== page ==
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MAGAZINE
STUDIO
SCHOOL

Editing the Narrative Short

Lesson 1
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Lesson 2
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Lesson 3
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Lesson 4
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Lesson 5
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Lesson 6
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Lesson 7
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Lesson 8
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Lesson 9
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Lesson 10
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Contributed By Glen Berry

IMPORTANT CONCEPTS
  1. The Editor is a Storyteller
  2. View all Footage
  3. See Director's Intent
  4. The Editor is a Problem Solver

Once you have selected the shots you wish to use to cover the action in a scene, seek to find the best transitions possible and hide your edits. We discussed this previously in the Hierarchy of Edits, use it as your guide to make your handiwork invisible as you move forward from rough cut to fine cut. The audience should never notice an edit, but rather they should be cleverly hidden so the audience is fully absorbed in the story.

Trim the heads and tails of your shots so only the fresh, relevant material in the shot is included. Cut out all the stale parts of the shots that occur before and after the main action. This is called “starting late and ending early”. As you move forward with this process, your movie should get tighter, play smoother and emerge as a watchable, engaging story. Screen it for people who have never seen a cut and know nothing about the movie. Watch them carefully – where do they shift in their chairs, when do their eyes wander, what is the expression on their face? This will tell you where you still have issues with the project and what you need to address.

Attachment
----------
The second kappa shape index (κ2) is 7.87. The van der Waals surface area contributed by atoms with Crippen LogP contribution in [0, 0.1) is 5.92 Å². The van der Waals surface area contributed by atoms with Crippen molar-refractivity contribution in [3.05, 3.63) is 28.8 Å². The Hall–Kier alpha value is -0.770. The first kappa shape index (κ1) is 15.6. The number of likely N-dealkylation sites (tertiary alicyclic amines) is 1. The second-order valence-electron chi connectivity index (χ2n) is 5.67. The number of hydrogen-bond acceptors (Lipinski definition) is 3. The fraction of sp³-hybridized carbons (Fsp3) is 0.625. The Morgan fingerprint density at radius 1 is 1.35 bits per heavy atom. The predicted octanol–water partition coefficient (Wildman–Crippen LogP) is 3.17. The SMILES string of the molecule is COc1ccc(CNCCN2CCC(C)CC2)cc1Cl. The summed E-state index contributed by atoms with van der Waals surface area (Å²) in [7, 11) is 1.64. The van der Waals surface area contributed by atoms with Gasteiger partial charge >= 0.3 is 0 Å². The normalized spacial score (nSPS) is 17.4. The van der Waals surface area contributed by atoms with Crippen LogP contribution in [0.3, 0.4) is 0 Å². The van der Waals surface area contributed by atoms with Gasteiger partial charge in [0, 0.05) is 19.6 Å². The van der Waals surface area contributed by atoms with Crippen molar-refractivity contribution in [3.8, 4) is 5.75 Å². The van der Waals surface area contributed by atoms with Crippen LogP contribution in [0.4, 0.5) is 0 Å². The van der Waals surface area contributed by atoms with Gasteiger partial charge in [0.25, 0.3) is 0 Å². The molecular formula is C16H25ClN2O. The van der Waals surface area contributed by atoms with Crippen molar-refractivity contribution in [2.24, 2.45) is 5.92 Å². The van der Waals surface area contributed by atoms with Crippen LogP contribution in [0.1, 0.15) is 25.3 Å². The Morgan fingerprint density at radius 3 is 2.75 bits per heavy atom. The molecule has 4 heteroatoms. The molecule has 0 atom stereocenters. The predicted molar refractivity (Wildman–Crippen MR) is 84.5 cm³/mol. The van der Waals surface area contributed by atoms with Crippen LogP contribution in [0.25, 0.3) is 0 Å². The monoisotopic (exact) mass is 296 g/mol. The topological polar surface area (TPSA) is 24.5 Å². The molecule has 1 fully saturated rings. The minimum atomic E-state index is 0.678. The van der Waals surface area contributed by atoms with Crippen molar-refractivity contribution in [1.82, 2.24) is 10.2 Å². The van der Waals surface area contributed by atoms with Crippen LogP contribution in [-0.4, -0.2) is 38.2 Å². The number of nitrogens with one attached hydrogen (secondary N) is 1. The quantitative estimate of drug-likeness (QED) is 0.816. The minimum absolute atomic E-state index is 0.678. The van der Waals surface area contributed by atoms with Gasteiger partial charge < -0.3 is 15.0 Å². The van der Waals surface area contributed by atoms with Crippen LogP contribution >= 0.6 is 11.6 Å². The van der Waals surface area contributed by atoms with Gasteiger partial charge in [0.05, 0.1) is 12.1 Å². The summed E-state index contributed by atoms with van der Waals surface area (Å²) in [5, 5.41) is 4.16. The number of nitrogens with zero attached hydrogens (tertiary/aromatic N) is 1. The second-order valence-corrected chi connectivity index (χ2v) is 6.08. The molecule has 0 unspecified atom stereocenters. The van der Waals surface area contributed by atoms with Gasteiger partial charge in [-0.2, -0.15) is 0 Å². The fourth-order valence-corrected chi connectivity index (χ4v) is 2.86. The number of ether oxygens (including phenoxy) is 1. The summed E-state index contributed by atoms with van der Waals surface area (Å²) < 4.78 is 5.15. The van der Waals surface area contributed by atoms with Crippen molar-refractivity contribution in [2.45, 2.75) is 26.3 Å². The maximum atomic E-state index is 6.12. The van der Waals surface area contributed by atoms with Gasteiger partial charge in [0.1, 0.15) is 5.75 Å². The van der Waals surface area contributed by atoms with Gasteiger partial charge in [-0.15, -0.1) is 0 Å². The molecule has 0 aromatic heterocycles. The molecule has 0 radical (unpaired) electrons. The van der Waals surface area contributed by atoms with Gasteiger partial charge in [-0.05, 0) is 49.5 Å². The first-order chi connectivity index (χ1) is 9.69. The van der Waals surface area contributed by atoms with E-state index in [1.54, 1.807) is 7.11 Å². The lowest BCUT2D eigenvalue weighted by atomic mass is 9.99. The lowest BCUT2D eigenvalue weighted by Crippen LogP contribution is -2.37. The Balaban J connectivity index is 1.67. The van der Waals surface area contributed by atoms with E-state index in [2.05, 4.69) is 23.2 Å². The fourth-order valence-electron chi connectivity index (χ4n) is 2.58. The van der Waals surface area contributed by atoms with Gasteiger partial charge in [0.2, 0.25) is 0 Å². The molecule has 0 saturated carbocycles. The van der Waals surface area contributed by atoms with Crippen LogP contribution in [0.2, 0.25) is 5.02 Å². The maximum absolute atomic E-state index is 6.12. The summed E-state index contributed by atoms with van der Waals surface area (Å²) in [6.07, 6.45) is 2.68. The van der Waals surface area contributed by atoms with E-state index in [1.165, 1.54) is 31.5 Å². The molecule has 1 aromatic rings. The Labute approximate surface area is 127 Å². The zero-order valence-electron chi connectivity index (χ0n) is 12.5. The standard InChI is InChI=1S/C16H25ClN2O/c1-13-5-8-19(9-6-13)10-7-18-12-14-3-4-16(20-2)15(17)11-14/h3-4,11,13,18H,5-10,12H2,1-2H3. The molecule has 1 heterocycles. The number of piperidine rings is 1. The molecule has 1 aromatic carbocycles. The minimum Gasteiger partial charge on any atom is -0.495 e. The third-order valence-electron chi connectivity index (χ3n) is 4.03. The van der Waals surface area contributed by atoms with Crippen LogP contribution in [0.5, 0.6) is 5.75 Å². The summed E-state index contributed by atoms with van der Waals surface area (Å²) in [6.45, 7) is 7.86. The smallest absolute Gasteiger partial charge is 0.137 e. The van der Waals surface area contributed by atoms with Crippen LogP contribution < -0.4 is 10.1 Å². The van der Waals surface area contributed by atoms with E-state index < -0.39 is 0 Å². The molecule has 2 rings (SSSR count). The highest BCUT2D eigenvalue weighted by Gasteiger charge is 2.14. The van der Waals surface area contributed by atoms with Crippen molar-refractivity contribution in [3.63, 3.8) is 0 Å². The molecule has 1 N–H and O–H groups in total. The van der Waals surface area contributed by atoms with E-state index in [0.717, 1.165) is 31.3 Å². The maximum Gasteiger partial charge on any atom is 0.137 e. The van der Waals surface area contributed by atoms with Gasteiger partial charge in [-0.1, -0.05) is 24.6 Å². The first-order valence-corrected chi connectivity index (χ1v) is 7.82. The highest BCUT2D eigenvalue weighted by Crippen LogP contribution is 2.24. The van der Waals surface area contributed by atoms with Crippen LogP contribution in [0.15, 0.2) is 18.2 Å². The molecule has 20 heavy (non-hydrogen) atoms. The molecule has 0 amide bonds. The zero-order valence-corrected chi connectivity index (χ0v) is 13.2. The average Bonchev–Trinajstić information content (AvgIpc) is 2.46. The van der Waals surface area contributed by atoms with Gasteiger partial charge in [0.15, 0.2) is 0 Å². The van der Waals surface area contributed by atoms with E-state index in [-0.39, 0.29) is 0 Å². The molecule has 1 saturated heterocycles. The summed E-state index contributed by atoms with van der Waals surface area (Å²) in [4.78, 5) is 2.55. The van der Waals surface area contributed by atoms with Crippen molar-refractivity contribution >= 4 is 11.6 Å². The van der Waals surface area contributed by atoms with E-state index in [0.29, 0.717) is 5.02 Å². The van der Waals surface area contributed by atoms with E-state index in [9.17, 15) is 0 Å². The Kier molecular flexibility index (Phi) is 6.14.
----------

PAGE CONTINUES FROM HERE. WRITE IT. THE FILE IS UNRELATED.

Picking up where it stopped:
Fine tuning in the name of the game at this stage – find a way to make every sequence work to your satisfaction and the satisfaction of the director. When you have arrived at the point where the cut cannot be improved (or you are at your deadline), then it is time to lock picture and move to the next stage in post production.

SUMMARY

  • Don't be fooled by the technical requirements of the job. An editor must understand how to tell a story or they will forever be confined to twisting knobs for someone else.
  • The editor must see everything that has been shot, you never know what you can use for the project.
  • The movie has been shot around a director's plan for the final product. An editor must be able to see that plan in the footage and follow the path left for them by the director.
  • Editors solve problems. There will be problems with the footage - in amateur films, there may be an enormous number of issues. There are solutions and the editor is obligated to find them.
LESSON
Introduction to Post Production
Introduction to the Post Production process, the roles of involved and the responsibilities of each contributor.
Post Production Workflow
The workflow through post production; ingesting and logging, rough cut, fine cut, titling, picture lock, sound track.
Post Production Rules of Thumb
Some guidelines that will put the post process in perspective and help draw parameters around scheduling and budgeting for post.
Editing the Narrative Short
The editor's approach to assembling a rough cut and fine cut, the challenges of the editor, the process of creating the movie in post production.
Three Pitfalls of the Editor
Three common pitfalls to which the editor can become the victim and how to avoid them.